The National Weather Service (NWS) and Federal Emergency Management Agency (FEMA) are doing their annual Hurricane Awareness Week this week (link). I won’t try to echo that, but rather emphasize a couple of critical points. If you are in a hurricane risk area (and remember these extend far inland – if you include the risk of catastrophic flooding, the remnants of hurricanes can cause damage hundreds of miles inland), you need to take this opportunity before the season to make sure your insurance is in order. There are two big aspects of this: flood insurance, and deductibles.
Catastrophe insurance in the US is a fragmented, confusing mess. One of the biggest issues involves flood insurance. There is very little commercial flood insurance available in the US. For the average homeowner, the only option is the National Flood Insurance Program (NFIP) underwritten by the Federal Government. On the plus side, it’s pretty cheap since it is subsidized. If you are in a designated flood zone and have a mortgage, it’s almost certainly required as part of the loan, and so you probably got it as part of your insurance package. But if you don’t live in a flood zone or don’t have a mortgage, you may have been told you don’t need it. The thing is, most flood damage in dollar terms occurs outside the 100 year flood zones where the banks require it. There are complex administrative and technical reasons for this, not the least of which is that the FEMA Flood Zone risks as shown on the Flood Insurance Rate Maps (FIRMs) are a compromise between engineering, finance, politics, and (IMNSHO) a flawed statistical approach rather than a rational assessment of the actual risk of flood damage. Just because you are not in a designated flood zone doesn’t mean you are safe. Here is one example, from Tybee Island, Georgia:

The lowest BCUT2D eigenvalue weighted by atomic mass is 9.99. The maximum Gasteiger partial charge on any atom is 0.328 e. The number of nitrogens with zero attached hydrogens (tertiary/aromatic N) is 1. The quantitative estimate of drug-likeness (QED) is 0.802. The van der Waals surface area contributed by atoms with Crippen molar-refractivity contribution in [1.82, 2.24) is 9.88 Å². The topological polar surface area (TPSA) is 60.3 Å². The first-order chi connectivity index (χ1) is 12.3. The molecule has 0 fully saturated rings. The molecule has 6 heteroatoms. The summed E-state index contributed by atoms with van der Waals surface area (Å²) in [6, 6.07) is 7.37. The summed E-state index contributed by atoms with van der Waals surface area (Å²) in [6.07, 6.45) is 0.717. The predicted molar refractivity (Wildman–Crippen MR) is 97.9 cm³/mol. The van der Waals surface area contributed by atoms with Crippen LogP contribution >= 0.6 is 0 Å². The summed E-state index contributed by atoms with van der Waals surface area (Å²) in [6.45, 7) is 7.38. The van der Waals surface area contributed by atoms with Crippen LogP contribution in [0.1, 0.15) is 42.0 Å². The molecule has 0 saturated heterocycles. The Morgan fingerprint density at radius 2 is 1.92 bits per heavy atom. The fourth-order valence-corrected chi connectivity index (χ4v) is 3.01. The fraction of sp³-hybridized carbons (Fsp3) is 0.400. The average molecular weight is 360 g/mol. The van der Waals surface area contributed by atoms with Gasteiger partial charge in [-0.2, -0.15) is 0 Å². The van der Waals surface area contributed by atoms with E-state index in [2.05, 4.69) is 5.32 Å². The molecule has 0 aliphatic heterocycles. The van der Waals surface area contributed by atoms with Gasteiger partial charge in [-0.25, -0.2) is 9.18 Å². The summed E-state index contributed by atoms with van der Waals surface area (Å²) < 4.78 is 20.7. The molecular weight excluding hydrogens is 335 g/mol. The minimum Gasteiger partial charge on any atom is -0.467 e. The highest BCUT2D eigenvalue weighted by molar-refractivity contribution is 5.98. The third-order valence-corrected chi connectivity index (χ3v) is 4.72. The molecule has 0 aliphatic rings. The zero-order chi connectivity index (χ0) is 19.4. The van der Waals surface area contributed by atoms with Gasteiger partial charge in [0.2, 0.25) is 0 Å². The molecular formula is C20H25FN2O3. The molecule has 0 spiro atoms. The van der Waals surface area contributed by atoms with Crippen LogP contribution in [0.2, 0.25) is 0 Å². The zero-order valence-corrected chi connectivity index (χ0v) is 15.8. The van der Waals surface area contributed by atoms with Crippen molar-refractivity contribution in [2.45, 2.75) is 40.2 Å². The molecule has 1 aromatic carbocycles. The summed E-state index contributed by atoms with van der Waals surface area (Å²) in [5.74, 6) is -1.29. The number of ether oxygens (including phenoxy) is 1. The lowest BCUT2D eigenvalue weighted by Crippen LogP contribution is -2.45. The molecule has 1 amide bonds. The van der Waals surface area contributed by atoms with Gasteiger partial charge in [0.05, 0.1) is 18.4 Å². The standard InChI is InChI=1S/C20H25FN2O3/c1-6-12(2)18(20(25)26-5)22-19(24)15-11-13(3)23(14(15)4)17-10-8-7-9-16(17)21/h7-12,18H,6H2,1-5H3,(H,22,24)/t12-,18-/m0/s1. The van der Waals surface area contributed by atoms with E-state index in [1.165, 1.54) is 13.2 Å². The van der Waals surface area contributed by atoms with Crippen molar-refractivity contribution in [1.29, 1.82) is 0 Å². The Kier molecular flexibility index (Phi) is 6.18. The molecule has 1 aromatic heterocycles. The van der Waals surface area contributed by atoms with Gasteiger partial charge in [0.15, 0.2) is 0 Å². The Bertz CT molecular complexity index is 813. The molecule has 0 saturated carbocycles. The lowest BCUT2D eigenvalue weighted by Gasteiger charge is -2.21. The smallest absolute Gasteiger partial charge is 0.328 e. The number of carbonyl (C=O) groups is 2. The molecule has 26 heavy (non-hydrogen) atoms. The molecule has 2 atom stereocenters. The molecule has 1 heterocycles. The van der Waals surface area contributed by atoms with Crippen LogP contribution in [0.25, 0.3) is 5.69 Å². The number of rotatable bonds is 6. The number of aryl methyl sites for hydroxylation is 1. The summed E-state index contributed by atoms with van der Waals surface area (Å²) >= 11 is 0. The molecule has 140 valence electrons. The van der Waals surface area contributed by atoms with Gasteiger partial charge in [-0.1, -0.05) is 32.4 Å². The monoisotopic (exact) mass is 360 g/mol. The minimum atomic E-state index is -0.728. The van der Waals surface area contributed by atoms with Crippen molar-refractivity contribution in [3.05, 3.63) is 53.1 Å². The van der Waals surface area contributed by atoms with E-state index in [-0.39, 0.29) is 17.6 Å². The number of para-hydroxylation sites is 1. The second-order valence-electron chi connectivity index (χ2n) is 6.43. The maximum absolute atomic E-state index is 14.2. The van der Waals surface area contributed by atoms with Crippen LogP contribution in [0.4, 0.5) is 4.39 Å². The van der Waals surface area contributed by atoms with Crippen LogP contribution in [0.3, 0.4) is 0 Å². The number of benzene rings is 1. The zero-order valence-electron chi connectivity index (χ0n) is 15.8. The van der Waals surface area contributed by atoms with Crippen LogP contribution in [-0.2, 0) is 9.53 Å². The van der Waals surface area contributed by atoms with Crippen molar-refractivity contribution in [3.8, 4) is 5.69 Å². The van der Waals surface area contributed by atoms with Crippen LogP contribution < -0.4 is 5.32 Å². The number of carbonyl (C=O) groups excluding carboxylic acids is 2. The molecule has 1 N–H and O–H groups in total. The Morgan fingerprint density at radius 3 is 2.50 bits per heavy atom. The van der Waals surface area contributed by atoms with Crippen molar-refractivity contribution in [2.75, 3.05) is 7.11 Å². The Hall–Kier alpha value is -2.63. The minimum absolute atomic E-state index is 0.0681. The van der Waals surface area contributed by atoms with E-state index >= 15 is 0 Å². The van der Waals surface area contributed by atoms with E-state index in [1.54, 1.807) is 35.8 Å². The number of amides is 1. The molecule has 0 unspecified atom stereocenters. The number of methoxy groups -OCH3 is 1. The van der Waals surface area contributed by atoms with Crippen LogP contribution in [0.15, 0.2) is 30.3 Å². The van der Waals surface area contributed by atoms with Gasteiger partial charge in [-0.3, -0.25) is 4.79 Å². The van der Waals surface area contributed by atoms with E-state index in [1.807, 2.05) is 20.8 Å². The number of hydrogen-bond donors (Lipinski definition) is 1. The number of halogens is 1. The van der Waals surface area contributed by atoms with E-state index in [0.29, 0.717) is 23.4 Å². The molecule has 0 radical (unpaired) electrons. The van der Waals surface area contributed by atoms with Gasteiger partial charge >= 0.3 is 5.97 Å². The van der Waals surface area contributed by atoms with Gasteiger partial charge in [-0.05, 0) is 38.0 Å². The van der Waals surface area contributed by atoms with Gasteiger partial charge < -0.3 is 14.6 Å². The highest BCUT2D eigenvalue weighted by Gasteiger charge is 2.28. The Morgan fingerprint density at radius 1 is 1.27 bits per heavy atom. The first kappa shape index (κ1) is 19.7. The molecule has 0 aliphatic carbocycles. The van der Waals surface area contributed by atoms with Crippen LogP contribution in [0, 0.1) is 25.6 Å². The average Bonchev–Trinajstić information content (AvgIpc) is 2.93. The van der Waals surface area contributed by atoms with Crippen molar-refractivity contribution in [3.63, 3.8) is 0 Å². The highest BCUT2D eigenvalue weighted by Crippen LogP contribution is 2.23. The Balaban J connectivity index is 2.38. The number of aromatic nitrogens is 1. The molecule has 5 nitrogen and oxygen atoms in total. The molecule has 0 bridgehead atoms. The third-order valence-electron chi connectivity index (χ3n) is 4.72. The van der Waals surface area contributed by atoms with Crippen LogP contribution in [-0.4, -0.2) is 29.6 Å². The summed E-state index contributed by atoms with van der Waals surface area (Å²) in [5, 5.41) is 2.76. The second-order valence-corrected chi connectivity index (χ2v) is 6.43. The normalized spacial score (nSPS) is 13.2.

Any rational 100 year hurricane scenario will put Tybee entirely under water. Yet the brown and clear areas above are “above the 100 year flood plain.” If you live on Tybee, you need Flood Insurance. In fact, if you live in Chatham County, GA (the Savannah GA area), you need flood insurance, as there are few areas aside from the bluff along the river, and an area at the airport, that are high enough to avoid flooding in some 100 to 125 year flood events. The good news is that in the “X500” (brown) or “X” (clear) areas the insurance is inexpensive. You can look at the NFIP Flood maps online here (link – select “NFHL viewer”).
Inland it gets a bit trickier. Certainly consult the FIRMS, but again keep in mind these are rate maps – not flood risk maps. There are a lot of occult stream channels and topographic low spots that can flood in extreme weather events. Local knowledge or surveys can help with this.
Either way figure out your actual risk. If you are flooded from rising water, your normal homeowner’s insurance won’t cover it. Flood insurance has a 30 day waiting period – and most insurance companies won’t write policies of any kind (car, home, renter) once a storm forms – so don’t wait. Do this now. Even though it’s a Federal program, your regular homeowner’s insurance agent can set it up for you.
The second aspect to be aware of are deductibles. Almost all insurance policies now have catastrophe deductibles. Insurance companies argue that catastrophic events are so costly that without them they cannot cover losses, but that’s simply not true, as a study co-authored by the writer of this blog proved (who is way too modest to point out it won the 2014 Shin Research Excellence Award). It’s really unfair to the consumer. Before you bash on the insurance companies too much, though, it’s as much the fault of the fragmented and uncoordinated State Insurance departments. In any event, unless/until the system is reformed, we’re stuck with them, and the absurd proposition that if your roof is damaged by a 90 mph wind from a thunderstorm, your deductible might be $500, but if that same roof is damaged by a 90 mph wind from a hurricane, your deductible might be $2000 or more. So in your financial planning, be aware that your deductibles from a hurricane will be higher, in some cases much higher, than you might expect.
So please take the opportunity to review your disaster plans this week, especially your evacuation plans, and make sure your insurance situation is secure.